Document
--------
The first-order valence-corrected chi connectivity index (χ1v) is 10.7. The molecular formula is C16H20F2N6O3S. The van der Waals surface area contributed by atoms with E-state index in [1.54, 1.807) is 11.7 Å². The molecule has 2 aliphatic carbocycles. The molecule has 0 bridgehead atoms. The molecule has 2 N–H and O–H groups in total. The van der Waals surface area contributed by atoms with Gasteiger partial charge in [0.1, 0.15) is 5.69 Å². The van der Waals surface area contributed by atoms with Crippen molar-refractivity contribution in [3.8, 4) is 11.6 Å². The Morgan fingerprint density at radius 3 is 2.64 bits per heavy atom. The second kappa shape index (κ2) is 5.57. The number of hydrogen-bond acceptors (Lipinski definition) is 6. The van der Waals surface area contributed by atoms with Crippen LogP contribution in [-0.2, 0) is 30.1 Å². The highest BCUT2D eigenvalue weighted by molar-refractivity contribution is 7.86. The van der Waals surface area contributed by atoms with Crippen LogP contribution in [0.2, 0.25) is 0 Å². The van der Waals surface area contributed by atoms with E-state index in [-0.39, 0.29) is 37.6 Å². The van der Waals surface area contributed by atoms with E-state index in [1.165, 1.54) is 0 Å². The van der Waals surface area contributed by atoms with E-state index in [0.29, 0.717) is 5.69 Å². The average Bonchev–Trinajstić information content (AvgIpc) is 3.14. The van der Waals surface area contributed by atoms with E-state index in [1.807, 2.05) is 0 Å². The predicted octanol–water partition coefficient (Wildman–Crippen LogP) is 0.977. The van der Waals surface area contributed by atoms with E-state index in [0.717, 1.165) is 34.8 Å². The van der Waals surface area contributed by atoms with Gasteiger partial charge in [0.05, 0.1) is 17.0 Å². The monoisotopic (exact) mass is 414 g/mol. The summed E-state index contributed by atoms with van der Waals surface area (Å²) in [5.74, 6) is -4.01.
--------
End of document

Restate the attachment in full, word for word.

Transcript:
The first-order valence-corrected chi connectivity index (χ1v) is 10.7. The molecular formula is C16H20F2N6O3S. The van der Waals surface area contributed by atoms with E-state index in [1.54, 1.807) is 11.7 Å². The molecule has 2 aliphatic carbocycles. The molecule has 0 bridgehead atoms. The molecule has 2 N–H and O–H groups in total. The van der Waals surface area contributed by atoms with Gasteiger partial charge in [0.1, 0.15) is 5.69 Å². The van der Waals surface area contributed by atoms with Crippen molar-refractivity contribution in [3.8, 4) is 11.6 Å². The Morgan fingerprint density at radius 3 is 2.64 bits per heavy atom. The second kappa shape index (κ2) is 5.57. The number of hydrogen-bond acceptors (Lipinski definition) is 6. The van der Waals surface area contributed by atoms with Crippen LogP contribution in [-0.2, 0) is 30.1 Å². The highest BCUT2D eigenvalue weighted by molar-refractivity contribution is 7.86. The van der Waals surface area contributed by atoms with Crippen LogP contribution in [0.2, 0.25) is 0 Å². The van der Waals surface area contributed by atoms with E-state index in [-0.39, 0.29) is 37.6 Å². The van der Waals surface area contributed by atoms with E-state index in [1.165, 1.54) is 0 Å². The van der Waals surface area contributed by atoms with E-state index in [0.29, 0.717) is 5.69 Å². The average Bonchev–Trinajstić information content (AvgIpc) is 3.14. The van der Waals surface area contributed by atoms with E-state index in [1.807, 2.05) is 0 Å². The predicted octanol–water partition coefficient (Wildman–Crippen LogP) is 0.977. The van der Waals surface area contributed by atoms with E-state index in [0.717, 1.165) is 34.8 Å². The van der Waals surface area contributed by atoms with Gasteiger partial charge in [0.05, 0.1) is 17.0 Å². The monoisotopic (exact) mass is 414 g/mol. The summed E-state index contributed by atoms with van der Waals surface area (Å²) in [5.74, 6) is -4.01.